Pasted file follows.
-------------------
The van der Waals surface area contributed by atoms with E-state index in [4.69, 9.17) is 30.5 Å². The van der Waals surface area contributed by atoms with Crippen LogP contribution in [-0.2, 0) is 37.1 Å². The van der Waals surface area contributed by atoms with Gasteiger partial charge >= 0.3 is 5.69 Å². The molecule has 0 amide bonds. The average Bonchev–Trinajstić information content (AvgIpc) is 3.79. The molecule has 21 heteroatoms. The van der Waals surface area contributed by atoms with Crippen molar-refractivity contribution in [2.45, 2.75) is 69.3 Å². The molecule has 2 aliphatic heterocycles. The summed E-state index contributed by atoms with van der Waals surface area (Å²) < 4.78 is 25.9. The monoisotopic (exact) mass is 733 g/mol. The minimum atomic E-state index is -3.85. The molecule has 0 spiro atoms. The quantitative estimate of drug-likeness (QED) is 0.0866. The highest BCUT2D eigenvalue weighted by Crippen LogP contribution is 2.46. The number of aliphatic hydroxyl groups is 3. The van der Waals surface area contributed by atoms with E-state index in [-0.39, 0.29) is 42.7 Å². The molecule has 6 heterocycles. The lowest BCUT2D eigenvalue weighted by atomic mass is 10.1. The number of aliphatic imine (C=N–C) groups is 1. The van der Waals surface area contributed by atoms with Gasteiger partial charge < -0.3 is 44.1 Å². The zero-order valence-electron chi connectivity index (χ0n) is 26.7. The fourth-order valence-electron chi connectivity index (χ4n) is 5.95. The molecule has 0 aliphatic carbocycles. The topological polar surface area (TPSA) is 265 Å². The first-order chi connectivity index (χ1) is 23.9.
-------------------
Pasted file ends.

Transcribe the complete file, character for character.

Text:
The van der Waals surface area contributed by atoms with E-state index in [4.69, 9.17) is 30.5 Å². The van der Waals surface area contributed by atoms with Crippen LogP contribution in [-0.2, 0) is 37.1 Å². The van der Waals surface area contributed by atoms with Gasteiger partial charge >= 0.3 is 5.69 Å². The molecule has 0 amide bonds. The average Bonchev–Trinajstić information content (AvgIpc) is 3.79. The molecule has 21 heteroatoms. The van der Waals surface area contributed by atoms with Crippen molar-refractivity contribution in [2.45, 2.75) is 69.3 Å². The molecule has 2 aliphatic heterocycles. The summed E-state index contributed by atoms with van der Waals surface area (Å²) < 4.78 is 25.9. The monoisotopic (exact) mass is 733 g/mol. The minimum atomic E-state index is -3.85. The molecule has 0 spiro atoms. The quantitative estimate of drug-likeness (QED) is 0.0866. The highest BCUT2D eigenvalue weighted by Crippen LogP contribution is 2.46. The number of aliphatic hydroxyl groups is 3. The van der Waals surface area contributed by atoms with E-state index in [-0.39, 0.29) is 42.7 Å². The molecule has 6 heterocycles. The lowest BCUT2D eigenvalue weighted by atomic mass is 10.1. The number of aliphatic imine (C=N–C) groups is 1. The van der Waals surface area contributed by atoms with Gasteiger partial charge < -0.3 is 44.1 Å². The zero-order valence-electron chi connectivity index (χ0n) is 26.7. The fourth-order valence-electron chi connectivity index (χ4n) is 5.95. The molecule has 0 aliphatic carbocycles. The topological polar surface area (TPSA) is 265 Å². The first-order chi connectivity index (χ1) is 23.9.